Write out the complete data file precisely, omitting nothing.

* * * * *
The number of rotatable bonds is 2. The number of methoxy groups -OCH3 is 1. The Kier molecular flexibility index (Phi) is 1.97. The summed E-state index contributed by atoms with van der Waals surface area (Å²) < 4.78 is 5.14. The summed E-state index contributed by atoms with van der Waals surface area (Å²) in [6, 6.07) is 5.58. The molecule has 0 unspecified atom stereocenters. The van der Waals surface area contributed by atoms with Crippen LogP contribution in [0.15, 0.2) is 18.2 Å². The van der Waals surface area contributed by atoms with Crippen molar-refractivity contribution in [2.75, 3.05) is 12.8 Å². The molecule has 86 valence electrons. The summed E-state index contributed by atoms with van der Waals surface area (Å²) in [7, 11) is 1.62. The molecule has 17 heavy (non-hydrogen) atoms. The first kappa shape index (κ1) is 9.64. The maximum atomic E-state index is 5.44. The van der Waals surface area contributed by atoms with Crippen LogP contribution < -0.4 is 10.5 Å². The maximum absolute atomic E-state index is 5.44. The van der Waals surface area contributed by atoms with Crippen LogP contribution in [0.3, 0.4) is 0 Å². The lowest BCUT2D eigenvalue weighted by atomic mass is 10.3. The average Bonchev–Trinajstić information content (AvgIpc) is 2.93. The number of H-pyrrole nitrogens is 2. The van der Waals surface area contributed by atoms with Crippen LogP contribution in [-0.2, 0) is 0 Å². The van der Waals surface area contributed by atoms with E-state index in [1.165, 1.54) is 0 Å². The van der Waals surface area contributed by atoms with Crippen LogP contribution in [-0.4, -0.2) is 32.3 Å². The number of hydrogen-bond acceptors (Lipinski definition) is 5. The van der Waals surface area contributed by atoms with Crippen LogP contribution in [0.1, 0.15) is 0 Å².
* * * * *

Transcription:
The number of rotatable bonds is 2. The number of methoxy groups -OCH3 is 1. The Kier molecular flexibility index (Phi) is 1.97. The summed E-state index contributed by atoms with van der Waals surface area (Å²) < 4.78 is 5.14. The summed E-state index contributed by atoms with van der Waals surface area (Å²) in [6, 6.07) is 5.58. The molecule has 0 unspecified atom stereocenters. The van der Waals surface area contributed by atoms with Crippen LogP contribution in [0.15, 0.2) is 18.2 Å². The van der Waals surface area contributed by atoms with Crippen molar-refractivity contribution in [2.75, 3.05) is 12.8 Å². The molecule has 86 valence electrons. The summed E-state index contributed by atoms with van der Waals surface area (Å²) in [7, 11) is 1.62. The molecule has 17 heavy (non-hydrogen) atoms. The first kappa shape index (κ1) is 9.64. The maximum atomic E-state index is 5.44. The van der Waals surface area contributed by atoms with Crippen LogP contribution < -0.4 is 10.5 Å². The maximum absolute atomic E-state index is 5.44. The van der Waals surface area contributed by atoms with Crippen LogP contribution in [0.3, 0.4) is 0 Å². The lowest BCUT2D eigenvalue weighted by atomic mass is 10.3. The average Bonchev–Trinajstić information content (AvgIpc) is 2.93. The number of H-pyrrole nitrogens is 2. The van der Waals surface area contributed by atoms with Crippen LogP contribution in [-0.2, 0) is 0 Å². The van der Waals surface area contributed by atoms with E-state index in [1.165, 1.54) is 0 Å². The van der Waals surface area contributed by atoms with Crippen LogP contribution in [-0.4, -0.2) is 32.3 Å². The number of hydrogen-bond acceptors (Lipinski definition) is 5. The van der Waals surface area contributed by atoms with Crippen LogP contribution in [0.1, 0.15) is 0 Å².